Rebel offensive to cross into city’s east eases as regime forces fight back, and amid UN concern over civilian deaths.
A rebel assault to break the siege of Syria’s Aleppo slowed on Monday amid fierce resistance from regime forces, as the UN said it was "appalled" by opposition fire on civilians.
Rebels launched a major assault on Friday, backed by car bombs and salvos of rockets, to break through government lines and reach the 250,000 people besieged in the city’s east.
Aleppo has been hit by some of the worst violence in Syria’s five-year conflict, turning the once-bustling economic hub into a divided and bombed-out symbol of the brutal war.
Since Friday, opposition factions have amassed on Aleppo’s western outskirts in a bid to end the regime’s three-month encirclement of the city’s eastern districts.
While they scored an initial advance, the offensive has since slowed, according to the Syrian Observatory for Human Rights, a Britain-based monitor.
"Since Sunday, the regime has been taking the initiative and the clashes are less intense," Observatory head Rami Abdel Rahman said on Monday.
"The only thing that has been accomplished is partial control over Dahiyet al-Assad," a neighbourhood on Aleppo’s western outskirts that rebels entered on Friday, he said.
Syrian and Russian air strikes were hitting the battlefronts on the city’s edges, but with less intensity than in previous days.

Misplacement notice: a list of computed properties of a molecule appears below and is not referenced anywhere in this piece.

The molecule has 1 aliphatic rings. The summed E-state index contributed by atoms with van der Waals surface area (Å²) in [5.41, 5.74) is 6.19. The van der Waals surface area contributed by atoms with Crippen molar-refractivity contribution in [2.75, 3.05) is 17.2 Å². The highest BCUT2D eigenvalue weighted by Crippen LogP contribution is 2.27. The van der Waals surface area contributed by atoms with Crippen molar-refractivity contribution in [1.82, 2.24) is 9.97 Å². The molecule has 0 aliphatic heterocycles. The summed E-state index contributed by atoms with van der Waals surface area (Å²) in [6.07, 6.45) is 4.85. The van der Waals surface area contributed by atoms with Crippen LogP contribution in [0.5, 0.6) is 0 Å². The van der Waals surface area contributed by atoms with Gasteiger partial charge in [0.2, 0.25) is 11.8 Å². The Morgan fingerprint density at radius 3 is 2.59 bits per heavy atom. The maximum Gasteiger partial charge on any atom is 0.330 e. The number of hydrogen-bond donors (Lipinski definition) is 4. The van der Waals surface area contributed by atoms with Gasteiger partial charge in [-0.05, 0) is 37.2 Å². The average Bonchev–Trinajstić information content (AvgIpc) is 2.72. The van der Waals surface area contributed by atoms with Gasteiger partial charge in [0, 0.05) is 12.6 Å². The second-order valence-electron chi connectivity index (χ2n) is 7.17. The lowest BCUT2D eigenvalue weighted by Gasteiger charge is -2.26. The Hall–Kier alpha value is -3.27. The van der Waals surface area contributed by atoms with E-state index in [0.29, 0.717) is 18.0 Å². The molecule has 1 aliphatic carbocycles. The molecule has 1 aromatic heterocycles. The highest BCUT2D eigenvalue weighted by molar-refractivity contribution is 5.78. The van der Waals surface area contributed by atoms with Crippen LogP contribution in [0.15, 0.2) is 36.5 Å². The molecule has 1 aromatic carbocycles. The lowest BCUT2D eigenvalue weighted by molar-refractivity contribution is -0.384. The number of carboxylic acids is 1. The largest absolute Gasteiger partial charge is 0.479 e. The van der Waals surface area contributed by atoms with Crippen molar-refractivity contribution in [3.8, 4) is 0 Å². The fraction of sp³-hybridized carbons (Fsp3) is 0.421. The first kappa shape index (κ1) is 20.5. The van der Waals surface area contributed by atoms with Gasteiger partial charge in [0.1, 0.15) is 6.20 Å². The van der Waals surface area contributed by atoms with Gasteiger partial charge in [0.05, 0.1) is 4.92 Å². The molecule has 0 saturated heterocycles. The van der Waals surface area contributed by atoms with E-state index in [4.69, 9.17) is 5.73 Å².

"The momentum of the rebel offensive slowed after failing to take control of the ’3000’ apartment block and the military complex," a pro-government military source said, referring to two built-up areas southwest of Aleppo.
Civilian toll rises
In a new toll on Monday, the Observatory said a total of 61 government troops and their allies were killed in the assault, as well as 72 Syrian rebels.
Heavy rebel rocket fire since Friday has killed 48 civilians, including 17 children, the monitor said.
According to Syrian state news agency SANA, three civilians were killed in rebel fire on Aleppo on Monday.
Al Jazeera was unable to independently verify the death toll.
Syria’s army said in a statement on Monday that the Nusra Front and what it called other "terrorist" groups had killed 84 people, mostly women and children, in Aleppo during the past three days, adding that the bombardment included chemical weapons.
The Nusra Front broke allegiance with al-Qaeda and changed its name to Jabhat Fateh al-Sham in July. It is one of the main rebel groups taking part in the Aleppo offensive.
UN peace envoy Staffan de Mistura said the high civilian toll raised deep concern.
In a statement on Sunday, his office said he was "appalled and shocked by the high number of rockets" fired by rebels.
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